Radiation biology (also known as radiobiology) is a medical science that studies the biological effects of ionizing radiation on living tissues. Radiation is all around us. In, around, and above the world we live in. It is a natural energy force that surrounds us, and it is a part of our natural world that has been here since the birth of our planet. Whether the source of radiation is natural or manufactured, whether it is a large dose of radiation or a small dose, there will be some biological effects. In general, ionizing radiation is harmful and potentially lethal to living beings. Still, it can have health benefits in medicine, for example, in radiation therapy to treat cancer and thyrotoxicosis. This chapter briefly summarizes the short- and long-term consequences of exposure to radiation.
Cellular Damage – Radiobiology
All biological damage effects begin with the consequence of radiation interactions with the atoms forming the cells. All living things are composed of one or more cells, and every part of your body consists of cells or was built by them. Although we tend to think of biological effects in terms of the effect of radiation on living cells, in actuality, ionizing radiation, by definition, interacts only with atoms by a process called ionization. The kinetic energy of particles (photons, electrons, etc.) of ionizing radiation is sufficient for ionizing radiation. The particle can ionize (to form ions by losing electrons) target atoms to form ions, and ionizing radiation can knock electrons from an atom.
There are two mechanisms by which radiation ultimately affects cells. These two mechanisms are commonly called:
- Direct effects. Direct effects are caused by radiation when radiation interacts directly with the atoms of the DNA molecule or some other cellular component critical to the survival of the cell. The probability of the radiation interacting with the DNA molecule is very small since these critical components make up such a small part of the cell.
- Indirect effects. Indirect effects are caused by the interaction of radiation, usually with water molecules. Each cell, just as is the case for the human body, is mostly water. Ionizing radiation may break the bonds that hold the water molecule together, producing radicals such as hydroxyl OH, superoxide anion O2–and others. These radicals can contribute to the destruction of the cell.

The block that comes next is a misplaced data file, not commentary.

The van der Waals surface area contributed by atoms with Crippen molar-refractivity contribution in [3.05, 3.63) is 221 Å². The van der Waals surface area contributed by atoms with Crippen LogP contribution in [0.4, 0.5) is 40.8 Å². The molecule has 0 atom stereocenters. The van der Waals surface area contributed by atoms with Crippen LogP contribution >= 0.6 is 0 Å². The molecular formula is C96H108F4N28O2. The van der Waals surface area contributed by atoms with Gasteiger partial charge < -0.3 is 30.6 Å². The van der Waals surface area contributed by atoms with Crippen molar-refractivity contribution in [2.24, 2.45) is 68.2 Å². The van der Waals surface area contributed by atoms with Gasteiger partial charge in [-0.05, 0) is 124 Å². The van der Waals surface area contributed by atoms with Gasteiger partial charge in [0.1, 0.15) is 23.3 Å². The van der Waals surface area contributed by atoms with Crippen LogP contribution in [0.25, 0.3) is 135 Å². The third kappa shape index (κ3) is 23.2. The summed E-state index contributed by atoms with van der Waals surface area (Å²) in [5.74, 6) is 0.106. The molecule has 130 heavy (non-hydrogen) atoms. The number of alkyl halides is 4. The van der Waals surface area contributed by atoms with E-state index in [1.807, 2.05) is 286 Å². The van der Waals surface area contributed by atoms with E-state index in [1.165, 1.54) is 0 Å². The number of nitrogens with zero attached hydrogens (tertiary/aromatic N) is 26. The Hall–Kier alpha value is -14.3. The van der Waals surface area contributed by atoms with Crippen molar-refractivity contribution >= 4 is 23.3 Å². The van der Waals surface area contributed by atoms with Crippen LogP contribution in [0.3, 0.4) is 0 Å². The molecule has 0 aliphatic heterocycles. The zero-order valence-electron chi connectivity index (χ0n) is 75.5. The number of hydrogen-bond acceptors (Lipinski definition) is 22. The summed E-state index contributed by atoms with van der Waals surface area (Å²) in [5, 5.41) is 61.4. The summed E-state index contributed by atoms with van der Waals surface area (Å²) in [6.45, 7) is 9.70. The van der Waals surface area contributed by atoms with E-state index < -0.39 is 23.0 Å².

A large number of cells of any particular type is called a tissue. If this tissue forms a specialized functional unit, it is called an organ. The type and number of cells affected is also important factor. Some cells and organs in the body are more sensitive to ionizing radiation than others.
The sensitivity of various types of cells to ionizing radiation is very high for tissues consisting of cells that divide rapidly like those found in bone marrow, stomach, intestines, male and female reproductive organs, and developing fetuses. This is because dividing cells require correct DNA information for the cell’s offspring to survive. Direct interaction of radiation with an active cell could result in the death or mutation of the cell, whereas a direct interaction with the DNA of a dormant cell would have less of an effect.
As a result, living cells can be classified according to their reproduction rate, indicating their relative sensitivity to radiation. As a result, actively reproducing cells are more sensitive to ionizing radiation than cells that make up skin, kidney, or liver tissue. The nerve and muscle cells are the slowest to regenerate and are the least sensitive cells.
The sensitivity of the various organs of the human body correlates with the relative sensitivity of the cells from which they are composed. In practice, this sensitivity is represented by the tissue weighting factor, wT, which is the factor by which the equivalent dose in a tissue or organ T is weighted to represent the relative contribution of that tissue or organ to the total health detriment resulting from uniform irradiation of the body (ICRP 1991b).
If a person is irradiated only partially, the dose will depend strongly on the irradiated tissue. For example, a 10 mSv gamma dose to the whole body and a 50 mSv dose to the thyroid is the same, in terms of risk, as a whole-body dose of 10 + 0.04 x 50 = 12 mSv.
High-LET and Low-LET Radiation
As was written, each type of radiation interacts with matter in a different way. For example, charged particles with high energies can directly ionize atoms. Alpha particles are fairly massive and carry a double positive charge, so they tend to travel only a short distance and do not penetrate very far into a tissue, if at all. However, alpha particles will deposit their energy over a smaller volume (possibly only a few cells if they enter a body) and cause more damage to those few cells.
Beta particles (electrons) are much smaller than alpha particles and carry a single negative charge. They are more penetrating than alpha particles and can travel several meters but deposit less energy at any point along their paths than alpha particles. This means beta particles tend to damage more cells but with lesser damage. On the other hand, electrically neutral particles interact indirectly but can also transfer some or all of their energies to the matter.
It would certainly simplify matters if the biological effects of radiation were directly proportional to the absorbed dose. Unfortunately, biological effects also depend on how the absorbed dose is distributed along the radiation path. Studies have shown that alpha and neutron radiation cause greater biological damage for a given energy deposition per kg of tissue than gamma radiation does. Biological effects of any radiation increase with the linear energy transfer (LET) were discovered. In short, the biological damage from high-LET radiation (alpha particles, protons, or neutrons) is much greater than that from low-LET radiation (gamma rays). This is because the living tissue can more easily repair damage from radiation spread over a large area than concentrated in a small area. Of course, at very high levels of exposure, gamma rays can still cause a great deal of damage to tissues.